According to Time Magazine’s edition of August 30, 1943:
On Aug. 3, 1914, Sir Edward Grey of the British Foreign Office, watched London’s street lamps being lit. Mused Sir Edward: “The lamps are going out all over Europe; we shall not see them lit again in our lifetime.”
On the same day, Germany declared war on France, Britain’s ally, as “entangling alliances” increasingly drew European powers into the conflict started by Austria’s declaration of war on Serbia a few days earlier.
Time explained further in that 1943 issue:
Sir Edward lived to see the lights come up; died when they flickered in 1933. Others saw the lights blow out again. Europe’s darkness this time spread to Africa, Asia, Australia, America; in the universal war, even neutrals had to accept the night. Among the world’s blacked-out cities: London, Berlin, Rome, Paris, Bern, Budapest, Helsinki, Honolulu. Dimmed-out cities: Moscow, New York, Rio de Janeiro, Cape Town, Bombay.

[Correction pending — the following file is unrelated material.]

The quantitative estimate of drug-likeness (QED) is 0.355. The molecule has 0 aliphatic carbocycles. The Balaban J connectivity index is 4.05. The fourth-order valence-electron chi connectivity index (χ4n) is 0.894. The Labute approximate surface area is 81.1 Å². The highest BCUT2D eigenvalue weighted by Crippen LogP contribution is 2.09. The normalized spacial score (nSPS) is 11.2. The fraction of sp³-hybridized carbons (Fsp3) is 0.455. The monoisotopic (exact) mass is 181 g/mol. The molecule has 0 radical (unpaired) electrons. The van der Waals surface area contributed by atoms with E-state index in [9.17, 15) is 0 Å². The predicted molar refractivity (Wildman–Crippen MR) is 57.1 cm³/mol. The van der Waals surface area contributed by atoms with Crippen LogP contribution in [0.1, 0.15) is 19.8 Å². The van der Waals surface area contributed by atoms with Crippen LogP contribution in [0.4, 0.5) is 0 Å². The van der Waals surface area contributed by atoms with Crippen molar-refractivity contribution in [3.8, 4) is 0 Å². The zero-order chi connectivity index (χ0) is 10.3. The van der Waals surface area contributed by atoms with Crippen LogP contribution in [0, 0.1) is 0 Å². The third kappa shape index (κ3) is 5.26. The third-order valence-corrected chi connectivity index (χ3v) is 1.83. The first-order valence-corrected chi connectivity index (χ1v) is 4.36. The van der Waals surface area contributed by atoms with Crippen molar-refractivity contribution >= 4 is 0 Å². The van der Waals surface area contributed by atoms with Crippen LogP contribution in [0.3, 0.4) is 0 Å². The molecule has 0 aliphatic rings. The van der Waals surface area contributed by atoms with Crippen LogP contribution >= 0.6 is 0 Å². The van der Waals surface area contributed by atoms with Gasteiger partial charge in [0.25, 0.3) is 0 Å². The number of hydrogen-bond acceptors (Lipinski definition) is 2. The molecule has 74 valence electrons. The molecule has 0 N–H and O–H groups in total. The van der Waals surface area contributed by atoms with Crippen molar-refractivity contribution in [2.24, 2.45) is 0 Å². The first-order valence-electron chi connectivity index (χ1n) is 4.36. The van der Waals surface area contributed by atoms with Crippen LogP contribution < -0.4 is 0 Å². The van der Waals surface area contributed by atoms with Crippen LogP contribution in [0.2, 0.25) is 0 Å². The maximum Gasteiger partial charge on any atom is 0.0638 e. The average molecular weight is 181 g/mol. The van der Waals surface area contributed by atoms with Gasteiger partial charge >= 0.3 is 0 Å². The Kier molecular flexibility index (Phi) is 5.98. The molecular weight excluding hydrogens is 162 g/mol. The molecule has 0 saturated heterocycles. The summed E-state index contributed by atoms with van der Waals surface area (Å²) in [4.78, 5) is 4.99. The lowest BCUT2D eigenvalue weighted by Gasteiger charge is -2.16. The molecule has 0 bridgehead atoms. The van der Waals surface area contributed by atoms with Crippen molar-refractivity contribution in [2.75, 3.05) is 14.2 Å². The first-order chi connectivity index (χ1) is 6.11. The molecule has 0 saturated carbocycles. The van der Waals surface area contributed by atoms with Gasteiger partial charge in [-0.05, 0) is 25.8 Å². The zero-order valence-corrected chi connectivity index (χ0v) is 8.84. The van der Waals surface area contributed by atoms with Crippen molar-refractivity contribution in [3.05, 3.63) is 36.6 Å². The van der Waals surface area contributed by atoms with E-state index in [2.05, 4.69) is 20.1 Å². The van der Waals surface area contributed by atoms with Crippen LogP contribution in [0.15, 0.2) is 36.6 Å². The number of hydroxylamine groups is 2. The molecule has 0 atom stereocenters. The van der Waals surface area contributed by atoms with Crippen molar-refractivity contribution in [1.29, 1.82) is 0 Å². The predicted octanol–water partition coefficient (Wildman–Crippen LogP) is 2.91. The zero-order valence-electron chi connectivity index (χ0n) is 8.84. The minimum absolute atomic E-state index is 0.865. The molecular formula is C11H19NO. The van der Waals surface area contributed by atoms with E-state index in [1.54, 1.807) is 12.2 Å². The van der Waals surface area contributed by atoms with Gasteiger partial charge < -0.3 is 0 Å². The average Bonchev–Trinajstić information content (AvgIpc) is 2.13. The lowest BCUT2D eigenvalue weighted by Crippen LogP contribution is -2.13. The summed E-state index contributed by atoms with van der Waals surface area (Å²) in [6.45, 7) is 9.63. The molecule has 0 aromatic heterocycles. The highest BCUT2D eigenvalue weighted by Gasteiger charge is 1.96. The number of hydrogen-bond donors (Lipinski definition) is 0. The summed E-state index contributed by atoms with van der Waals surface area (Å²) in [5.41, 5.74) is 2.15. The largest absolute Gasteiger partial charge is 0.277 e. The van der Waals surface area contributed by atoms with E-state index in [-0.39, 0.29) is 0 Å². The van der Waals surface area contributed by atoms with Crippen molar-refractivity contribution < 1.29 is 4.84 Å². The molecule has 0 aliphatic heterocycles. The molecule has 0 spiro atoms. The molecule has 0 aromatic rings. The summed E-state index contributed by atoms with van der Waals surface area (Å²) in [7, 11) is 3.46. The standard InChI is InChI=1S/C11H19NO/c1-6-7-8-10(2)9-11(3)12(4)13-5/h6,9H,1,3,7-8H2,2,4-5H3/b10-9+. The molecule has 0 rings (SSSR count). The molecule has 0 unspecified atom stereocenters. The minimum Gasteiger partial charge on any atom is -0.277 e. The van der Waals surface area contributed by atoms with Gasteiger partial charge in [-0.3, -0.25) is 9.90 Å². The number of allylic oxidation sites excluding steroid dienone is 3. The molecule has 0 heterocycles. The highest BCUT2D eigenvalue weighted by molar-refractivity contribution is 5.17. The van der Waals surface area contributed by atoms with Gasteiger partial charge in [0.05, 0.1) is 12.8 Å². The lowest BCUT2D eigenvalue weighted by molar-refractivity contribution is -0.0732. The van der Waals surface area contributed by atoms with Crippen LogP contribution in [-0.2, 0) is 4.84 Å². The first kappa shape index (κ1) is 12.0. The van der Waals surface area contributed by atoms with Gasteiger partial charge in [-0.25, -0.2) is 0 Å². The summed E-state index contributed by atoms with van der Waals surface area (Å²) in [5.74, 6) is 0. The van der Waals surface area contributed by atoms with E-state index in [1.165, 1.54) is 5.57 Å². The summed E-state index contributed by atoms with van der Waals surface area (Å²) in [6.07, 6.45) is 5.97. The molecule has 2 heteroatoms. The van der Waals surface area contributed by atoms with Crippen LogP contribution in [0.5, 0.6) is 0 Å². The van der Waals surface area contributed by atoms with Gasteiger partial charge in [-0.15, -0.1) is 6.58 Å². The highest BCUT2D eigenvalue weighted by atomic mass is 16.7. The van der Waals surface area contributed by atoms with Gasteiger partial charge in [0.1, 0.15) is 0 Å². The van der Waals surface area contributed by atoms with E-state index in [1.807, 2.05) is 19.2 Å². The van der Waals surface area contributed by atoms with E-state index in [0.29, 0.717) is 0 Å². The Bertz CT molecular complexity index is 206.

Portent. From Egypt last week came a hopeful ray for another dawn: Cairo turned on its lights, first of the war-benighted cities to do so. From Shepherds Hotel, caravansary for restless polyglots, lights blazed out again on the Mid-East mosaic: tanned cosmopolites sipping gin & limes on Shepheard’s terrace; rattletrap taxis twisting up dust from the swarming streets; soft-voiced dragomans swishing at flies and barefooted fellahin ignoring them. Dawn’s early ray found Cairo unchanged, unchallenging; but the city was free from fear.
- Sir Edward Grey maintained an active life in sport and outdoor activities, being an avid fisherman and bird watcher his entire life; the Edward Grey Institute of Field Ornithology is named in his honor